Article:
doi:10.1371/journal.pone.0011551
PMCID: PMC2902521  PMID: 20634960
11.  Detecting gene-by-smoking interactions in a genome-wide association study of early-onset coronary heart disease using random forests 
BMC Proceedings  2009;3(Suppl 7):S88.
Background
Genome-wide association studies are often limited in their ability to attain their full potential due to the sheer volume of information created. We sought to use the random forest algorithm to identify single-nucleotide polymorphisms (SNPs) that may be involved in gene-by-smoking interactions related to the early-onset of coronary heart disease.
Methods
Using data from the Framingham Heart Study, our analysis used a case-only design in which the outcome of interest was age of onset of early coronary heart disease.
Results
Smoking status was dichotomized as ever versus never. The single SNP with the highest importance score assigned by random forests was rs2011345. This SNP was not associated with age alone in the control subjects. Using generalized estimating equations to adjust for sex and account for familial correlation, there was evidence of an interaction between rs2011345 and smoking status.
Conclusion
The results of this analysis suggest that random forests may be a useful tool for identifying SNPs taking part in gene-by-environment interactions in genome-wide association studies.
PMCID: PMC2795991  PMID: 20018084
12.  Classification tree for detection of single-nucleotide polymorphism (SNP)-by-SNP interactions related to heart disease: Framingham Heart Study 
BMC Proceedings  2009;3(Suppl 7):S83.
The aim of this study was to detect the effect of interactions between single-nucleotide polymorphisms (SNPs) on incidence of heart diseases. For this purpose, 2912 subjects with 350,160 SNPs from the Framingham Heart Study (FHS) were analyzed. PLINK was used to control quality and to select the 10,000 most significant SNPs. A classification tree algorithm, Generalized, Unbiased, Interaction Detection and Estimation (GUIDE), was employed to build a classification tree to detect SNP-by-SNP interactions for the selected 10 k SNPs. The classes generated by GUIDE were reexamined by a generalized estimating equations (GEE) model with the empirical variance after accounting for potential familial correlation. Overall, 17 classes were generated based on the splitting criteria in GUIDE. The prevalence of coronary heart disease (CHD) in class 16 (determined by SNPs rs1894035, rs7955732, rs2212596, and rs1417507) was the lowest (0.23%). Compared to class 16, all other classes except for class 288 (prevalence of 1.2%) had a significantly greater risk when analyzed using GEE model. This suggests the interactions of SNPs on these node paths are significant.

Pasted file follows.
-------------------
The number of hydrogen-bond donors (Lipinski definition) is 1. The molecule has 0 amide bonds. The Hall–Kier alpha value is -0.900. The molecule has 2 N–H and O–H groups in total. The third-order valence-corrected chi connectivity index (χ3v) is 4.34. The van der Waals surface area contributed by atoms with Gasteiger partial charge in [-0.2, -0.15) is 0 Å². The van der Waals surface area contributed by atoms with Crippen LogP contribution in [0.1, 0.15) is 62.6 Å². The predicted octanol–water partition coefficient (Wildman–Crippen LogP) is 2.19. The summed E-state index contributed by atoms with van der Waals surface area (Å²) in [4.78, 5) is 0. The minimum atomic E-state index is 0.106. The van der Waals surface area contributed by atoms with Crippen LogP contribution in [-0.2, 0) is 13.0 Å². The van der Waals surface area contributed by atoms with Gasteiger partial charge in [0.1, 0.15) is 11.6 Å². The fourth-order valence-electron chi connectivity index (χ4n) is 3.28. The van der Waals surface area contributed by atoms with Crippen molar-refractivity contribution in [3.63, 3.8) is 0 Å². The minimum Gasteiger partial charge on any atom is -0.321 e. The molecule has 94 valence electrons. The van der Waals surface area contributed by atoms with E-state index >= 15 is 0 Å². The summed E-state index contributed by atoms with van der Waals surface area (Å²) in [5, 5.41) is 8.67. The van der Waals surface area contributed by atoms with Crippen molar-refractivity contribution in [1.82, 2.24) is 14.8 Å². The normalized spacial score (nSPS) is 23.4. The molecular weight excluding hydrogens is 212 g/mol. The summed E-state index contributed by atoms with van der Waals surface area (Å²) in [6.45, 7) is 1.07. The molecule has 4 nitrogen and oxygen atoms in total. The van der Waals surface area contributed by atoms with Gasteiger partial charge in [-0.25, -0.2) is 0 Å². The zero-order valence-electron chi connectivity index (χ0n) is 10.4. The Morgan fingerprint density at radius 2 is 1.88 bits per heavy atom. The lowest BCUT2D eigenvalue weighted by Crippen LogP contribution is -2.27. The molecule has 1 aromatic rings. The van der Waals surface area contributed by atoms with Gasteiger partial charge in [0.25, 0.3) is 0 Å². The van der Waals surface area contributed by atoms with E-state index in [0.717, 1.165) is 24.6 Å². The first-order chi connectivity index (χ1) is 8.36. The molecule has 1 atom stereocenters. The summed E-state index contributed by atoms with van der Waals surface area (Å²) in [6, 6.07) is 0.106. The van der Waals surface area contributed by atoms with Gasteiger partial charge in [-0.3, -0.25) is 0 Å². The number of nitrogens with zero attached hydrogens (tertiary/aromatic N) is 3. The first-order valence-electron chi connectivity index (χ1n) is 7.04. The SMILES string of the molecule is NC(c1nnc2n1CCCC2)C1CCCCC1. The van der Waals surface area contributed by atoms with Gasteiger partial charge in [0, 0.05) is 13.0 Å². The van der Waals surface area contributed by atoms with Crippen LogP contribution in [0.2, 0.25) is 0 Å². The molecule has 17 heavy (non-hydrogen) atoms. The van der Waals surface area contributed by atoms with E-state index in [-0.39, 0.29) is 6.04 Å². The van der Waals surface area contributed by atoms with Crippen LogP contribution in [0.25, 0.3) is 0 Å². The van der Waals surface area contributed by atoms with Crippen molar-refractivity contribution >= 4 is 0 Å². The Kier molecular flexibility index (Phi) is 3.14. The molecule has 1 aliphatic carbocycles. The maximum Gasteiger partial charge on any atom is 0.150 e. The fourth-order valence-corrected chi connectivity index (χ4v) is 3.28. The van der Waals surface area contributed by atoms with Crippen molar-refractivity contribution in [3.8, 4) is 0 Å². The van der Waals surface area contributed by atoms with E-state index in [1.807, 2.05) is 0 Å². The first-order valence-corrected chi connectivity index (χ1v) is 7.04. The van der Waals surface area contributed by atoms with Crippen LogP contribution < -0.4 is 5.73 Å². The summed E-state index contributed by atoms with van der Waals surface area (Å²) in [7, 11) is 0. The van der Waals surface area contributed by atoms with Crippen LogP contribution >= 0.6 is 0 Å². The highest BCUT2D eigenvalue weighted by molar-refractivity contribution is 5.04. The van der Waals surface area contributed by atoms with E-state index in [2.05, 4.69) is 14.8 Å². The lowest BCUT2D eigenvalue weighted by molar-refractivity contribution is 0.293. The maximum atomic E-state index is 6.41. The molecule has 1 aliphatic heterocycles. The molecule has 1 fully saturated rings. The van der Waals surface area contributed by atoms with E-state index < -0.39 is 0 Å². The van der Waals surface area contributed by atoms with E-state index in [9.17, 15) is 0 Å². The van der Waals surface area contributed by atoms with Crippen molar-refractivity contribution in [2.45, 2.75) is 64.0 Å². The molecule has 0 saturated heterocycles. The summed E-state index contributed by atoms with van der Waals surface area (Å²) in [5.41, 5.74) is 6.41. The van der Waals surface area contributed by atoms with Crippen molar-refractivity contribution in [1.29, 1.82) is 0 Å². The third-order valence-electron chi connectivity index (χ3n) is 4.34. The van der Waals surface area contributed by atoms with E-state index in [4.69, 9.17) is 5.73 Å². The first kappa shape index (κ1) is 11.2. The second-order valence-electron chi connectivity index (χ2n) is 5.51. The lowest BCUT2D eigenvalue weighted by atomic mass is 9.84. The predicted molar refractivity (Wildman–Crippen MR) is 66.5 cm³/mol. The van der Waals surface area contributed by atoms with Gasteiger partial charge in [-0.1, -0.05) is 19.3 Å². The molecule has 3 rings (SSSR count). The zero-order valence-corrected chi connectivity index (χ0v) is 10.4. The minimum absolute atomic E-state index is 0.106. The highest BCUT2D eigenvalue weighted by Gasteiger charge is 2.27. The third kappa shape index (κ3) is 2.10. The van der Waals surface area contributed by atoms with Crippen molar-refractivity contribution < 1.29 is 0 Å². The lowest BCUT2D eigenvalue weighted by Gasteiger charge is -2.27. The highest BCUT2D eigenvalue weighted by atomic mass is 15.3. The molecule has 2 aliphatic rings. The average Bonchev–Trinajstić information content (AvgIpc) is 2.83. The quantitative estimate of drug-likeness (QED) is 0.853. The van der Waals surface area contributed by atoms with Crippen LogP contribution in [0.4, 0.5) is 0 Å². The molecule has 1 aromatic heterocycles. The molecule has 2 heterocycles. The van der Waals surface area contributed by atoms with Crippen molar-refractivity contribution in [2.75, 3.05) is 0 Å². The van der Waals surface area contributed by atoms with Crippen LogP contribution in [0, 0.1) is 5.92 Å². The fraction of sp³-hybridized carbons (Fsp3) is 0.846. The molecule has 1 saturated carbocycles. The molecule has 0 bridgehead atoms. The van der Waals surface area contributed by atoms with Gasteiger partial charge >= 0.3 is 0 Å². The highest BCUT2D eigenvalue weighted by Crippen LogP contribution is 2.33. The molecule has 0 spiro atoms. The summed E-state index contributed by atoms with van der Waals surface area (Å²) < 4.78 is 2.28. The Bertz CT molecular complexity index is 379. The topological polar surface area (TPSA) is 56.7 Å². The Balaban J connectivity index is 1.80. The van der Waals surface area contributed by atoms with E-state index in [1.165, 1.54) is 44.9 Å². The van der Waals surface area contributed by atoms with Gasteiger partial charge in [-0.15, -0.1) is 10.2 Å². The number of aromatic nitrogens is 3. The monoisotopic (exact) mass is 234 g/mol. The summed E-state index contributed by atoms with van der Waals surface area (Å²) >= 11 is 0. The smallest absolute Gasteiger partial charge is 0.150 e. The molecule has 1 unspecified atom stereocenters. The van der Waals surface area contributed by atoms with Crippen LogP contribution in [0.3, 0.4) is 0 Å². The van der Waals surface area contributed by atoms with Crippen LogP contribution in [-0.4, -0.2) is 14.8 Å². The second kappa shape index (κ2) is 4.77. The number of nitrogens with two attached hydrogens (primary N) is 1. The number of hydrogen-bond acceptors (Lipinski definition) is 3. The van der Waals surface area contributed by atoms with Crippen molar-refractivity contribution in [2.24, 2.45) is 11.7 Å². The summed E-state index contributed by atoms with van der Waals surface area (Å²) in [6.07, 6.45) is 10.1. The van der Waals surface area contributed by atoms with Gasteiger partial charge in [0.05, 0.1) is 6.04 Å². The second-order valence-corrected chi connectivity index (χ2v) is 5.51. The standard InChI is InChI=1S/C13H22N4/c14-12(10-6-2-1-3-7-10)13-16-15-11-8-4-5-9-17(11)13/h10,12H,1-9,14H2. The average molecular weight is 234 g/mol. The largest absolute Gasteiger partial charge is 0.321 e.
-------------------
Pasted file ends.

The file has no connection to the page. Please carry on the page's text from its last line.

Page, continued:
PMCID: PMC2795986  PMID: 20018079
13.  Advanced Parental Age and the Risk of Autism Spectrum Disorder 
American Journal of Epidemiology  2008;168(11):1268-1276.
This study evaluated independent effects of maternal and paternal age on risk of autism spectrum disorder. A case-cohort design was implemented using data from 10 US study sites participating in the Centers for Disease Control and Prevention's Autism and Developmental Disabilities Monitoring Network. The 1994 birth cohort included 253,347 study-site births with complete parental age information. Cases included 1,251 children aged 8 years with complete parental age information from the same birth cohort and identified as having an autism spectrum disorder based on Diagnostic and Statistical Manual of Mental Disorders, Fourth Edition, Text Revision criteria. After adjustment for the other parent's age, birth order, maternal education, and other covariates, both maternal and paternal age were independently associated with autism (adjusted odds ratio for maternal age ≥35 vs. 25–29 years = 1.3, 95% confidence interval: 1.1, 1.6; adjusted odds ratio for paternal age ≥40 years vs. 25–29 years = 1.4, 95% confidence interval: 1.1, 1.8). Firstborn offspring of 2 older parents were 3 times more likely to develop autism than were third- or later-born offspring of mothers aged 20–34 years and fathers aged <40 years (odds ratio = 3.1, 95% confidence interval: 2.0, 4.7). The increase in autism risk with both maternal and paternal age has potential implications for public health planning and investigations of autism etiology.
doi:10.1093/aje/kwn250
PMCID: PMC2638544  PMID: 18945690
autistic disorder; birth order; maternal age; paternal age

Results 1-13 (13)